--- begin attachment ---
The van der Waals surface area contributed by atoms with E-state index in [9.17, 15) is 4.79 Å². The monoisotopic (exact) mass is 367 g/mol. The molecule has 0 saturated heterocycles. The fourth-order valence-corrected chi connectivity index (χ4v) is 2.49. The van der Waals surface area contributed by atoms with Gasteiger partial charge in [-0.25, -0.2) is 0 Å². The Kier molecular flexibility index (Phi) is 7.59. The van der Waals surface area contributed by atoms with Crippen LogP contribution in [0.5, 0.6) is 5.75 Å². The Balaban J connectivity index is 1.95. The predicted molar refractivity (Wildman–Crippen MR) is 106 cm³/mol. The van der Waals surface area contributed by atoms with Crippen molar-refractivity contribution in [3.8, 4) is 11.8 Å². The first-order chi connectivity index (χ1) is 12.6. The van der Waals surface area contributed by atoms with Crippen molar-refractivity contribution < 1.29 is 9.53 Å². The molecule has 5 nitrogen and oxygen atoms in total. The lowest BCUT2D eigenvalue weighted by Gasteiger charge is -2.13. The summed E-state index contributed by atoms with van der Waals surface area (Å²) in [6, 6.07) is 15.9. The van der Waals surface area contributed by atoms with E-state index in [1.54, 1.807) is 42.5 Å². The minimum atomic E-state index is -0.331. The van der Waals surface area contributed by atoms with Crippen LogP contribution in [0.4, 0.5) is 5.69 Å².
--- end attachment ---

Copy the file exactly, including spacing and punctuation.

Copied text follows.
The van der Waals surface area contributed by atoms with E-state index in [9.17, 15) is 4.79 Å². The monoisotopic (exact) mass is 367 g/mol. The molecule has 0 saturated heterocycles. The fourth-order valence-corrected chi connectivity index (χ4v) is 2.49. The van der Waals surface area contributed by atoms with Gasteiger partial charge in [-0.25, -0.2) is 0 Å². The Kier molecular flexibility index (Phi) is 7.59. The van der Waals surface area contributed by atoms with Crippen LogP contribution in [0.5, 0.6) is 5.75 Å². The Balaban J connectivity index is 1.95. The predicted molar refractivity (Wildman–Crippen MR) is 106 cm³/mol. The van der Waals surface area contributed by atoms with Crippen molar-refractivity contribution in [3.8, 4) is 11.8 Å². The first-order chi connectivity index (χ1) is 12.6. The van der Waals surface area contributed by atoms with Crippen molar-refractivity contribution < 1.29 is 9.53 Å². The molecule has 5 nitrogen and oxygen atoms in total. The lowest BCUT2D eigenvalue weighted by Gasteiger charge is -2.13. The summed E-state index contributed by atoms with van der Waals surface area (Å²) in [6, 6.07) is 15.9. The van der Waals surface area contributed by atoms with E-state index in [1.54, 1.807) is 42.5 Å². The minimum atomic E-state index is -0.331. The van der Waals surface area contributed by atoms with Crippen LogP contribution in [0.4, 0.5) is 5.69 Å².